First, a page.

It is important that your learners know that you are aware of cyber-bullying and sexting.  You must be one step ahead of them so that you’re not caught by surprise.  Have open discussions with them in class about the matter.   You can deal with the topic during Life Orientation sessions, but it could also naturally come up during other lessons.  The innocent learners in your class – the potential victims of cyber-bullying and sexting – must be prepared: they need guidance on how to handle these abuses and must know that you are there for them if they need your help.  Similarly, the culprits (or future ones) must be deterred – they need to understand the consequences of their actions.

The one thing you must not do is to blame technology for cyber-bullying and sexting.  Banning technology will not solve the problem, and is akin to banning books because of the likelihood that they may contain pornographic material.

The safe use of technology is an important twenty-first century skill you must impart to your learners.  Teachers who accept this responsibility are indeed a blessing to their learners.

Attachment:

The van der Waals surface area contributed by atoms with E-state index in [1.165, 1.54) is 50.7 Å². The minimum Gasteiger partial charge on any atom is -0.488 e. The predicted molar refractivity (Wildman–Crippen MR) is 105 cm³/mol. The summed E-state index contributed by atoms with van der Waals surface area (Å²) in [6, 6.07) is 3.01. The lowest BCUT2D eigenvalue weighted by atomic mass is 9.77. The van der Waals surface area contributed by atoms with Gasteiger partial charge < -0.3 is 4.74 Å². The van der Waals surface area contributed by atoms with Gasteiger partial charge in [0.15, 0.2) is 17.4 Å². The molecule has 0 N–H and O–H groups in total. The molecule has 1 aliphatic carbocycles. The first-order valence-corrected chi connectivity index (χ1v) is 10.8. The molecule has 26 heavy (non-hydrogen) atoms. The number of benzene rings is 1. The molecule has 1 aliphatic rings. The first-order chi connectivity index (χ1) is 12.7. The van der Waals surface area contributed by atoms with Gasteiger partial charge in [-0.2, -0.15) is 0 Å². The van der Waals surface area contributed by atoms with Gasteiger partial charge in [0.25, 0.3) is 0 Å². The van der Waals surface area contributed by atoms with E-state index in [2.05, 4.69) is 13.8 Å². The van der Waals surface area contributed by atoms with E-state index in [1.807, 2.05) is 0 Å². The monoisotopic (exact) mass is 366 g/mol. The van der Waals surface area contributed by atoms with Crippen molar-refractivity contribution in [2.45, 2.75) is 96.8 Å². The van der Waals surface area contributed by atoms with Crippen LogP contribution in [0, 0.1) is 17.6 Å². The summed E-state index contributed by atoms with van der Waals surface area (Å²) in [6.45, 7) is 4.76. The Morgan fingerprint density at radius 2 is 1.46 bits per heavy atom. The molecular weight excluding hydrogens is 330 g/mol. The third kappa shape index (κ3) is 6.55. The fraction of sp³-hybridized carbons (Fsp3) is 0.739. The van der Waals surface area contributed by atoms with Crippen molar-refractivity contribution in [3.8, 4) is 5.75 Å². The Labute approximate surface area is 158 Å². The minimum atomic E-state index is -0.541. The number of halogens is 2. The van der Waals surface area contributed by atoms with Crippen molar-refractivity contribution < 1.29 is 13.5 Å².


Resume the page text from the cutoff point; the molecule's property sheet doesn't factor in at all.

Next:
For more technology tips for teachers click here.

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Protect school computer facilities against criminals

Saturday, June 5th, 2010 | e-Learning pioneers | Comments Off

The e-pioneer advocates wearing both belts and braces.

A belt is used to keep your pants up. But to make sure that it will definitely not fall down, an investment in braces may be considered.

In view of the terrifying level of crime, e-pioneers encourage schools to apply the belt and braces principle to secure their investment in technology. What is the use of spending a small fortune on creating a state of the art facility, and then lose it to burglars just because the security measures are inadequate?

Protect every possible point where robbers could gain entry to the facility: windows, doors, even the roof.  Bolt down equipment.  A surveillance system must be in place to alert law-enforcement agencies of an attempted burglary.

You may not always succeed in preventing professional criminals from violating security, but at least sufficient measures should be in place to deter petty thieves.